Below are 13 things you need to be paying attention to in order to maximize your AdWords returns.

  1. Unique Landing Page. Please stop sending me to your homepage.  If you are advertising a specific product and I click on your ad, I want to see that product.  It’s what drew me in, it’s what I need, give it to me.  And please, make it look good; images, colors, easy to read text, etc.
  2. Price in the ad. One thing you will notice when searching for products, some ads display a price, and others don’t.  Why wouldn’t you display a price?  It makes the whole ad stand out, and lets the user know what they are getting.  You aren’t hiding anything by not including a price, because when I get to the product and I don’t like your price, you just wasted money on an extra click.
  3. Keywords in the ad. If you haven’t noticed, Google puts the keywords of a search in bold every time they appear in the search results.  Well, they do the same thing with the ads.  When you put the popular keywords that you are targeting in the ad, they stand out over those competitors who do not.  Be smart.
  4. Use reporting tools. When you set up Google Analytics and connect it to AdWords, there are some great reporting tools that you can use.  I recommend setting up these reports to email you daily about ad positioning, click through rate, and conversions at the very least.  This will allow you to see how you are doing in a matter of seconds.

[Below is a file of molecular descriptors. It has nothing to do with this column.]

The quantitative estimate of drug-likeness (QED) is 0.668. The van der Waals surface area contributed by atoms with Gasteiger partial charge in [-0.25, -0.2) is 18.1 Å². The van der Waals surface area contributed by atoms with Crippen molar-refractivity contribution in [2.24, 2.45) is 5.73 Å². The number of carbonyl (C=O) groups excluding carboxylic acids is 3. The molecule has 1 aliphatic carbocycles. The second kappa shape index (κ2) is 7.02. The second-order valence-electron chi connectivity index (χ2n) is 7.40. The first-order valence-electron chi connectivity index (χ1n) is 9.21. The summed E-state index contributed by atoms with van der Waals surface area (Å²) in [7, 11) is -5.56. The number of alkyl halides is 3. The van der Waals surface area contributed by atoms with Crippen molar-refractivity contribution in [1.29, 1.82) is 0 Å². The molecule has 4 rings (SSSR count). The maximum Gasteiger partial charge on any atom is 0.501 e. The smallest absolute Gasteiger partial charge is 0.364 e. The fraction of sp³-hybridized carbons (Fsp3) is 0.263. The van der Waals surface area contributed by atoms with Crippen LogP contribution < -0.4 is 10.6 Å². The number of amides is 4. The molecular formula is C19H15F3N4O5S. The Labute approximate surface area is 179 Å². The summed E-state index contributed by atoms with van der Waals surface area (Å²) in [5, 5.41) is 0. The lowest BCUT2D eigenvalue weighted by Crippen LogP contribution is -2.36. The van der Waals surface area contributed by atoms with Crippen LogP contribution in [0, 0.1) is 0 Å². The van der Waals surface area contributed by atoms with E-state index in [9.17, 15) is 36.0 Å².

5. Change your bids. The entire AdWords system works on bids for each keyword.  That is how Google selects which ads to show, when, and in what position.  If your ads are not showing up high enough, increase the bid, if you are spending too much and your positioning is always good, maybe drop them a bit.  Remember, this is going to be constantly changing based on what your competitors do.
  6. Monitor the competition. One thing that a lot of companies forget to do is monitor Google AdWords after you start using it.  Like I said, things will change, so keep an eye on them.  Run searches, check your positions, see what your competitors are using for their ads.  You don’t want your ads to look stale or obsolete in a crowd of new ones.
  7. Test ad variations. Neither you or I know what the best ads look like.  No one does.  So do yourself a favor and run a couple of different versions at the same time.  Google will do the hard work for you and show the best performing ones more often.  Or you can run them all the same amount of times for a month or so, then decide what works best and get rid of the losers.